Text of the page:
The Impact of the Diploma on Journalists' Income
In other professions, the literature tends to suggest that earning a degree from a top higher education institution is a predictor for success in the beginning stages of a career (e.g. Baghestanian & Popov, 2014). The allocation of graduates on the labor market depends on several factors, including ranking within the degree earned (e.g. Smeets, et al., 2006), internship experience (e.g. Gault, et al., 2000) and gender (e.g. Cox & Harquail, 1991). Access to network structures is also essential, as it provides better access to information, resources and career sponsorships (Seibert, et. al, 2001).
The extent of the advantage that a top degree in journalism provides in a journalist’s career is undetermined however. The aim of this paper is to analyze and quantify the advantages of the degrees that are more recognized by employers. Based on national data collected from 2000 to 2013 using journalists’ yearly registrations at the Commission of the Identity Card for Professional Journalists, our study shows how a diploma in journalism impacts wages and career trajectories, generating strong inequalities in journalists’ careers.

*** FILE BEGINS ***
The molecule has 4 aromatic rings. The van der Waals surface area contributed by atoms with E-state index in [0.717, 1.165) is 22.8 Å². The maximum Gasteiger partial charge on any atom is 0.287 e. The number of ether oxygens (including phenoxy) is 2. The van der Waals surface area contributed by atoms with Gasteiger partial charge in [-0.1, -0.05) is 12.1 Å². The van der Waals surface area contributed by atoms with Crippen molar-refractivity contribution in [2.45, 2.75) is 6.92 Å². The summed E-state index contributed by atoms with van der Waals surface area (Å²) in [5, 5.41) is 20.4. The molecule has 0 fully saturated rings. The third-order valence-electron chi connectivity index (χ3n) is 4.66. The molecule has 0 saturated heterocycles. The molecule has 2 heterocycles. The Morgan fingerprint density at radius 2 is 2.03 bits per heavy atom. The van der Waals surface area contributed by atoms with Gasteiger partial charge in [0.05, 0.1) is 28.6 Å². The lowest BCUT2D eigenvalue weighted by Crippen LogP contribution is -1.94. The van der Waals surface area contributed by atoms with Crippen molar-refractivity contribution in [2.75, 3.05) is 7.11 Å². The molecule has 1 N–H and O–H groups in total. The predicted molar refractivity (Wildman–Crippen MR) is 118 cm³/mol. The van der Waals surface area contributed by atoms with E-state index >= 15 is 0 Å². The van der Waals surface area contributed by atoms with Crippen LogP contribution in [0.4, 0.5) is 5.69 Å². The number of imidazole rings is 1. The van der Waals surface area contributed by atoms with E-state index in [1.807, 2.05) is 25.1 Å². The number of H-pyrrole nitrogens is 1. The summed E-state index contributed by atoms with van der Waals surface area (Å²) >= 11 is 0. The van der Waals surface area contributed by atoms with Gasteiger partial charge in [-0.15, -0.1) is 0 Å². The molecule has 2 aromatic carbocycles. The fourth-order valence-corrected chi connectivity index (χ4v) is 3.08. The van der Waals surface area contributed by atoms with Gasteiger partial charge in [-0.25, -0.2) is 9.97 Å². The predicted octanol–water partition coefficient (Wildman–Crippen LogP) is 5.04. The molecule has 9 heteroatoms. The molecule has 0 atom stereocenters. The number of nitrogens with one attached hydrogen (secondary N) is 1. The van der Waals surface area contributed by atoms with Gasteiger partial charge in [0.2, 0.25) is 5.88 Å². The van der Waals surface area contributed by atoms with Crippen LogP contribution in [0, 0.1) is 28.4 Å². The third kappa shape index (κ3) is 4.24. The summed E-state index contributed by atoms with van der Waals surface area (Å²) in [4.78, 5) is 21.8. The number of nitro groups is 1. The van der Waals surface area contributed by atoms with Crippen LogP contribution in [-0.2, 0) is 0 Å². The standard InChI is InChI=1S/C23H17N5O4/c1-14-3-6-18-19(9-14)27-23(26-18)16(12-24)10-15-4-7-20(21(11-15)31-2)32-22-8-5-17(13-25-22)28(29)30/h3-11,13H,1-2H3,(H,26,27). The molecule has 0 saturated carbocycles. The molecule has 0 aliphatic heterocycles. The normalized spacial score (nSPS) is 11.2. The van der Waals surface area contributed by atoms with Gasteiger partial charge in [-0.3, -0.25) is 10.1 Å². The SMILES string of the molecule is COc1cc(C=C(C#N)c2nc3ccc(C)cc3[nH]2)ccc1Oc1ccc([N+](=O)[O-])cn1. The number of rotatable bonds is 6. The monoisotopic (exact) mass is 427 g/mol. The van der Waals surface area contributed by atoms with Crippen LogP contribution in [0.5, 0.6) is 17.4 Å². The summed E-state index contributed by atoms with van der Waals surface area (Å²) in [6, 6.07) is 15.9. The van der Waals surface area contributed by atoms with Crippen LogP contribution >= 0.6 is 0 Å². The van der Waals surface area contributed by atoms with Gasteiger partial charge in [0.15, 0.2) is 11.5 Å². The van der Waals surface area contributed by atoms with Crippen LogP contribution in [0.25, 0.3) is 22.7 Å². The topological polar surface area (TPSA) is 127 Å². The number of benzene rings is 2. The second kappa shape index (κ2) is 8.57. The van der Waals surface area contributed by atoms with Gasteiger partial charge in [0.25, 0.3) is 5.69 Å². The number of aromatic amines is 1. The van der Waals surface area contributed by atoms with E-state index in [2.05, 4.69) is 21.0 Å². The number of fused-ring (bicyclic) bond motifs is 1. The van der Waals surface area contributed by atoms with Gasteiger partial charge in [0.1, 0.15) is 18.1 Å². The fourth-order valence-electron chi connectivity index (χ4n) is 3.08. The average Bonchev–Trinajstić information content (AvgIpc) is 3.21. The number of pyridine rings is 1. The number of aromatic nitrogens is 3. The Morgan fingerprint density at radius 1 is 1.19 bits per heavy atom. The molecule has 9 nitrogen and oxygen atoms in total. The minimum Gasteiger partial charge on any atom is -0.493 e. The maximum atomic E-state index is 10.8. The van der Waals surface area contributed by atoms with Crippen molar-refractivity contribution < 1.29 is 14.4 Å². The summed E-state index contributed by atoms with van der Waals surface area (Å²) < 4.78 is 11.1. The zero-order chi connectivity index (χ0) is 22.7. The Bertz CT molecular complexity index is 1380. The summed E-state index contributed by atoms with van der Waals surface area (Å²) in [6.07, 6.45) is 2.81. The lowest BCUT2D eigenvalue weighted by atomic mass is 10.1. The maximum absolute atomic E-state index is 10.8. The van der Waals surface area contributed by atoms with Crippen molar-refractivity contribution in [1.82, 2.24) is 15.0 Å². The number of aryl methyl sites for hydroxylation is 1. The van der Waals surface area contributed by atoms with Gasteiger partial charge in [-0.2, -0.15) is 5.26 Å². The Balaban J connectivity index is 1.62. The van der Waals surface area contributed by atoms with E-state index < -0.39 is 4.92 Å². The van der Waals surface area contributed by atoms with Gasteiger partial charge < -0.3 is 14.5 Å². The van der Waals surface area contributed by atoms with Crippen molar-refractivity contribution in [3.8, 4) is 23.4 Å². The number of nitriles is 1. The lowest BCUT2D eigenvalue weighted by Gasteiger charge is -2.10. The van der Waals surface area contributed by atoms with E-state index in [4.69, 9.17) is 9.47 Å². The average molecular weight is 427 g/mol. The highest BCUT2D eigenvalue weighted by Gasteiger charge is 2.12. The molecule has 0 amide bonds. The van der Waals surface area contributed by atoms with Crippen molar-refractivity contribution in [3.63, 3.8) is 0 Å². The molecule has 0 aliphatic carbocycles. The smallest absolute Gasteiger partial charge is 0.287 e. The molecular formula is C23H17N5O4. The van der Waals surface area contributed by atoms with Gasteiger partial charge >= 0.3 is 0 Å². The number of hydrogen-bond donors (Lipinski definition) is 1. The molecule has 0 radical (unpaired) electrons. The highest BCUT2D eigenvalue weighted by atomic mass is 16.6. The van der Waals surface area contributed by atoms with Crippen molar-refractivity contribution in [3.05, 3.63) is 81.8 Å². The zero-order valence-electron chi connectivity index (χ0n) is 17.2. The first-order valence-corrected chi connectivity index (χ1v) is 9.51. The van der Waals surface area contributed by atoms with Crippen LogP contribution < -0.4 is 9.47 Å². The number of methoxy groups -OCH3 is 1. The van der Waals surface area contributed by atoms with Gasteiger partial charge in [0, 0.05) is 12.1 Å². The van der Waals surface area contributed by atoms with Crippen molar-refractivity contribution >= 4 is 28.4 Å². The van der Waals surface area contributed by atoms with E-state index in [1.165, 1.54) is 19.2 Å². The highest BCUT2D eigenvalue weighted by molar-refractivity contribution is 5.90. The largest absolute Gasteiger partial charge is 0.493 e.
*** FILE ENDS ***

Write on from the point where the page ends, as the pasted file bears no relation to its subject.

The database enables us to focus on the impact of professional network structures, as it includes information on the degrees earned by individual employers hiring the new journalists who have entered the profession since 2000. Furthermore, we explore the role of competition among degrees and graduates, as the number of schools recognized by the profession has increased over the years. Finally, we analyze gender differences in terms of the impacts of networks and degree competition on women and men’s wages and careers.